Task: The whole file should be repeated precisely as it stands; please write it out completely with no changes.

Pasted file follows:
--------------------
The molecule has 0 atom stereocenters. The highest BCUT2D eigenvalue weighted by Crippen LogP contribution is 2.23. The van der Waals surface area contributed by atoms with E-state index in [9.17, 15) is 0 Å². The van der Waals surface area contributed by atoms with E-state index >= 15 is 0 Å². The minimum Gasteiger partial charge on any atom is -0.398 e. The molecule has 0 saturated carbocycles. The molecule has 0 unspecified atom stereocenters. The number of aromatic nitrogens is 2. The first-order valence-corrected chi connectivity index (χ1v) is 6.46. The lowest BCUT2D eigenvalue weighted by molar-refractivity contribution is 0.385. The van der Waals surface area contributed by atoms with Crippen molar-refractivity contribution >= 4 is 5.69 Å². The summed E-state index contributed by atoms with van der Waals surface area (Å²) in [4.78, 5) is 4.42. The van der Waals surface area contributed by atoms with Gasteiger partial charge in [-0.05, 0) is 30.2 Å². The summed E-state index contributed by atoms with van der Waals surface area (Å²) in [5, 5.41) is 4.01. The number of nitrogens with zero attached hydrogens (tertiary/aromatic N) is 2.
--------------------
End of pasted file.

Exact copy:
The molecule has 0 atom stereocenters. The highest BCUT2D eigenvalue weighted by Crippen LogP contribution is 2.23. The van der Waals surface area contributed by atoms with E-state index in [9.17, 15) is 0 Å². The van der Waals surface area contributed by atoms with E-state index >= 15 is 0 Å². The minimum Gasteiger partial charge on any atom is -0.398 e. The molecule has 0 saturated carbocycles. The molecule has 0 unspecified atom stereocenters. The number of aromatic nitrogens is 2. The first-order valence-corrected chi connectivity index (χ1v) is 6.46. The lowest BCUT2D eigenvalue weighted by molar-refractivity contribution is 0.385. The van der Waals surface area contributed by atoms with Crippen molar-refractivity contribution >= 4 is 5.69 Å². The summed E-state index contributed by atoms with van der Waals surface area (Å²) in [4.78, 5) is 4.42. The van der Waals surface area contributed by atoms with Gasteiger partial charge in [-0.05, 0) is 30.2 Å². The summed E-state index contributed by atoms with van der Waals surface area (Å²) in [5, 5.41) is 4.01. The number of nitrogens with zero attached hydrogens (tertiary/aromatic N) is 2.